We've seen that there are huge differences in performance on the California marriage and family therapy licensing exams based on what graduate program the test-takers attended. We've also seen that for-profit MFT programs should not be dismissed simply because they aim to make money; Argosy graduates do particularly well on the exams, while University of Phoenix graduates do not. I've said before, though, that there are lots of things to consider when choosing a graduate program in MFT, and that graduates' exam performance should only be one of many such considerations. Indeed, there are some major problems with putting too much stock in exam data.If you are looking at graduate programs, and are concerned about your prospective MFT program's exam pass rate, here are three reasons why you may want to ignore the exam data:
- Programs can and do improve. Exam data reflects students who graduated years earlier. Remember, it takes the average MFT intern in California more than four years to move from graduation to the licensing exams. That number is a bit lower for graduates of COAMFTE-accredited programs, primarily because they do more practicum hours while still in school. Nonetheless, if you are looking at MFT licensing exam data from 2009 and earlier (the link will take you to a searchable database of California programs), you will find very little information on anyone who graduated much past 2005, and nothing to tell you which programs have gotten better or worse since then. Consider the recently-COAMFTE-accredited programs at Chapman University and Hope International University. Their national accreditation should arguably make them more appealing (and thus competitive) programs for prospective students and faculty alike. That's important, and simply is not reflected in currently-available exam data.
- Programs seek to give students opportunities. Consider for a moment the state's worst-performing program, according to this table that appeared in Part I of this series: Pacific Oaks College. Based on the pass-rate statistic alone, one might presume that the Pacific Oaks program is not very good. But that conclusion can't safely be made from that data. Pacific Oaks, over the past few years, has specifically sought to provide opportunities to historically underserved populations, creating cohorts specifically for African-American Family Therapy and Latino Family Therapy. (This outreach is vital: Lots of evidence suggests that the mental health workforce is not meeting the needs of minority populations, either in California or around the US.) Students in these cohorts may lack the family, economic, and social support, as well as the earlier educational opportunities, that other students often have. Pacific Oaks goes to great length to remediate these earlier deficits, and may be doing more, with less, than programs who start with more economically- and educationally-advantaged students. When financial and accreditation concerns threatened to close the Pacific Oaks in 2009, I was one of many who stood up in defense of keeping the program alive, and have no reservations about having done so.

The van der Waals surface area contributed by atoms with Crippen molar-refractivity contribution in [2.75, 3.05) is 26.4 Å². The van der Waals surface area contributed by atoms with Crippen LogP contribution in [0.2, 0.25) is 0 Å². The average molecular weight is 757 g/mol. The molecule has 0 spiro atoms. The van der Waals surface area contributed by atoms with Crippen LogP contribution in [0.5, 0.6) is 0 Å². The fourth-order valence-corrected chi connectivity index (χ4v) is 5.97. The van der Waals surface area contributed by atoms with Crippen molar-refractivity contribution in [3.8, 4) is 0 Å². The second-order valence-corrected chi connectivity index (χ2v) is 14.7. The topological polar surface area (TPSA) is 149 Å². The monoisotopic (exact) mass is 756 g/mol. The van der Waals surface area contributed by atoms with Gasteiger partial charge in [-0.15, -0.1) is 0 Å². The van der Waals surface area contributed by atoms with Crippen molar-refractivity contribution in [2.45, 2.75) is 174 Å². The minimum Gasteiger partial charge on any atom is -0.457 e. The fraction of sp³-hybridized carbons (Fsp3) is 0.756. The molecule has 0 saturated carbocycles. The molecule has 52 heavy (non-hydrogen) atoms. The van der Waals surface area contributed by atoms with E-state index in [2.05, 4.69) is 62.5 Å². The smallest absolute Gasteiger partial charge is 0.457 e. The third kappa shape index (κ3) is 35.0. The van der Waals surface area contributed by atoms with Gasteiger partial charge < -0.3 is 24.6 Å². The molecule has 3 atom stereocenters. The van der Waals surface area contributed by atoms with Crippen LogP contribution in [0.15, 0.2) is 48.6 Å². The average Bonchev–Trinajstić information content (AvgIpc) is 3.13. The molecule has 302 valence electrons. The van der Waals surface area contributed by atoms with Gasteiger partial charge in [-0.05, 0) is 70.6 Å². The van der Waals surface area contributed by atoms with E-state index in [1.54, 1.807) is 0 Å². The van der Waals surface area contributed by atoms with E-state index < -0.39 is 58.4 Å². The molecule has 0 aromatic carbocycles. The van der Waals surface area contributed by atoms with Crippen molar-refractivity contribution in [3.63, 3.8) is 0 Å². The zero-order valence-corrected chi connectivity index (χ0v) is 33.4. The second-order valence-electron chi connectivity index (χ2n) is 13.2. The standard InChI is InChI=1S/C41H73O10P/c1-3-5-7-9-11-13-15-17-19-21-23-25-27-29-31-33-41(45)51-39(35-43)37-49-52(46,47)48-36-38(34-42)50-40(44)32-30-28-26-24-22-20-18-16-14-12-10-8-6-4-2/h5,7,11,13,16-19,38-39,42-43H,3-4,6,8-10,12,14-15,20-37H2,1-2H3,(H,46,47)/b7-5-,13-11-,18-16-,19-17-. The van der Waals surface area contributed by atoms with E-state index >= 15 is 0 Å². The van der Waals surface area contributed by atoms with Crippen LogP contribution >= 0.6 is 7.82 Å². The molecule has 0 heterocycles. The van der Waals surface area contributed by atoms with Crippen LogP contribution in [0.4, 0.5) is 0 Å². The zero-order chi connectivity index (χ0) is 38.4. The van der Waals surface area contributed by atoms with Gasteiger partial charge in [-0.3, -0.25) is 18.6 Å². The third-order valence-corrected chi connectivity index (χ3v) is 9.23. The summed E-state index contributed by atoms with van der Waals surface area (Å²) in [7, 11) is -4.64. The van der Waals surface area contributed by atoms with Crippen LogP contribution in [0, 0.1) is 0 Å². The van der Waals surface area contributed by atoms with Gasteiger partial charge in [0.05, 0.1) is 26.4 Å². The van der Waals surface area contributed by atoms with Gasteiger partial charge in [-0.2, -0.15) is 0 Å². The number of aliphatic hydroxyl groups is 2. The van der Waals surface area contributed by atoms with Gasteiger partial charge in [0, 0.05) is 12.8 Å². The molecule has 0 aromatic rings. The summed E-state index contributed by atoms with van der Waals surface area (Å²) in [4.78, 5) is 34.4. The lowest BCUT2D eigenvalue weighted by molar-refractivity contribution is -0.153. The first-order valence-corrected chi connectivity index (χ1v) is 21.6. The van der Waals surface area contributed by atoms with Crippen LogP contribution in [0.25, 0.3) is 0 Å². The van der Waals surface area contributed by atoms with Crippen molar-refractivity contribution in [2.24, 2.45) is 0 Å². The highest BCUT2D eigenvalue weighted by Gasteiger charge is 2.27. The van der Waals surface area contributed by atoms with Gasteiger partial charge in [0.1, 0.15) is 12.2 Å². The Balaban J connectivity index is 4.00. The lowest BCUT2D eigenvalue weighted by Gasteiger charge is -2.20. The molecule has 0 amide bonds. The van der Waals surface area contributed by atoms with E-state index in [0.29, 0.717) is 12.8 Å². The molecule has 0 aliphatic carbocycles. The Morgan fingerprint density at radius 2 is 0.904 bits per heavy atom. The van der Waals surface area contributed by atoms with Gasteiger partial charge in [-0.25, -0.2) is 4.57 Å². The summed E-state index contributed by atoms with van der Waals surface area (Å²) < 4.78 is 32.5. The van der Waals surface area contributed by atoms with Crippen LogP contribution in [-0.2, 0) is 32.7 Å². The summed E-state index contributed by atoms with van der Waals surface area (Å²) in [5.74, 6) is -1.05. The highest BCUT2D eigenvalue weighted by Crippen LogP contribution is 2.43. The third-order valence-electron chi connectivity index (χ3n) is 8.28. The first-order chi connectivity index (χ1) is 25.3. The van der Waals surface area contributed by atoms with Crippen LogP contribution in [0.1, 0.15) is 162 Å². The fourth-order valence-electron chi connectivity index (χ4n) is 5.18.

- Programs have no control over what students do after graduation. A program can really only control what happens from the time students are in the program to the time they graduate -- and even then, programs have limited control over how well their students prepare themselves. A great supervisor can help an MFT Intern/Associate make up for deficiencies in their education, and help get them ready for licensing exams. Poor supervision may leave the Intern/Associate on their own to prepare, or even offer incorrect information that ultimately harms one's chance of passing the exams. And of course, programs have no control over whether their graduates use MFT exam prep programs, although there is little evidence that these prep classes actually impact MFT exam pass rates.